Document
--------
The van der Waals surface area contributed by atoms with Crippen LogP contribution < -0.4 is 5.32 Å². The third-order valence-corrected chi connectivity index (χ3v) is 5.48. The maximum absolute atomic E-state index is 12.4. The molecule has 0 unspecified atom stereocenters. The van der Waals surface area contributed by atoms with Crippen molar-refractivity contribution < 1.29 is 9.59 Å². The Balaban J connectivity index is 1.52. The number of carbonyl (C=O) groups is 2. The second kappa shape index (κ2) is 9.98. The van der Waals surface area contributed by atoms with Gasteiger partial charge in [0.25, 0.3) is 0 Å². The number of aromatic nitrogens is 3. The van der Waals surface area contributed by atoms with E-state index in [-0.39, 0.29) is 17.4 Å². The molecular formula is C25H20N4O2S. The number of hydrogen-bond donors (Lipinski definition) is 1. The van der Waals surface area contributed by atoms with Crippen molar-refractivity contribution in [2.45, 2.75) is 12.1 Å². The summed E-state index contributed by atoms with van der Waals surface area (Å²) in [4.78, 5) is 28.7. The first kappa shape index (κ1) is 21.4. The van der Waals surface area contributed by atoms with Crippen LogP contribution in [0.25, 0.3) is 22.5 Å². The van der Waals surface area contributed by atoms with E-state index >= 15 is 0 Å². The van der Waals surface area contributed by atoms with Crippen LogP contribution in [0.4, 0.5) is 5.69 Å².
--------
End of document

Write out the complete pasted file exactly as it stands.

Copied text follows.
The van der Waals surface area contributed by atoms with Crippen LogP contribution < -0.4 is 5.32 Å². The third-order valence-corrected chi connectivity index (χ3v) is 5.48. The maximum absolute atomic E-state index is 12.4. The molecule has 0 unspecified atom stereocenters. The van der Waals surface area contributed by atoms with Crippen molar-refractivity contribution < 1.29 is 9.59 Å². The Balaban J connectivity index is 1.52. The number of carbonyl (C=O) groups is 2. The second kappa shape index (κ2) is 9.98. The van der Waals surface area contributed by atoms with Gasteiger partial charge in [0.25, 0.3) is 0 Å². The number of aromatic nitrogens is 3. The van der Waals surface area contributed by atoms with E-state index in [-0.39, 0.29) is 17.4 Å². The molecular formula is C25H20N4O2S. The number of hydrogen-bond donors (Lipinski definition) is 1. The van der Waals surface area contributed by atoms with Crippen molar-refractivity contribution in [2.45, 2.75) is 12.1 Å². The summed E-state index contributed by atoms with van der Waals surface area (Å²) in [4.78, 5) is 28.7. The first kappa shape index (κ1) is 21.4. The van der Waals surface area contributed by atoms with Crippen LogP contribution in [0.25, 0.3) is 22.5 Å². The van der Waals surface area contributed by atoms with E-state index >= 15 is 0 Å². The van der Waals surface area contributed by atoms with Crippen LogP contribution in [0.4, 0.5) is 5.69 Å².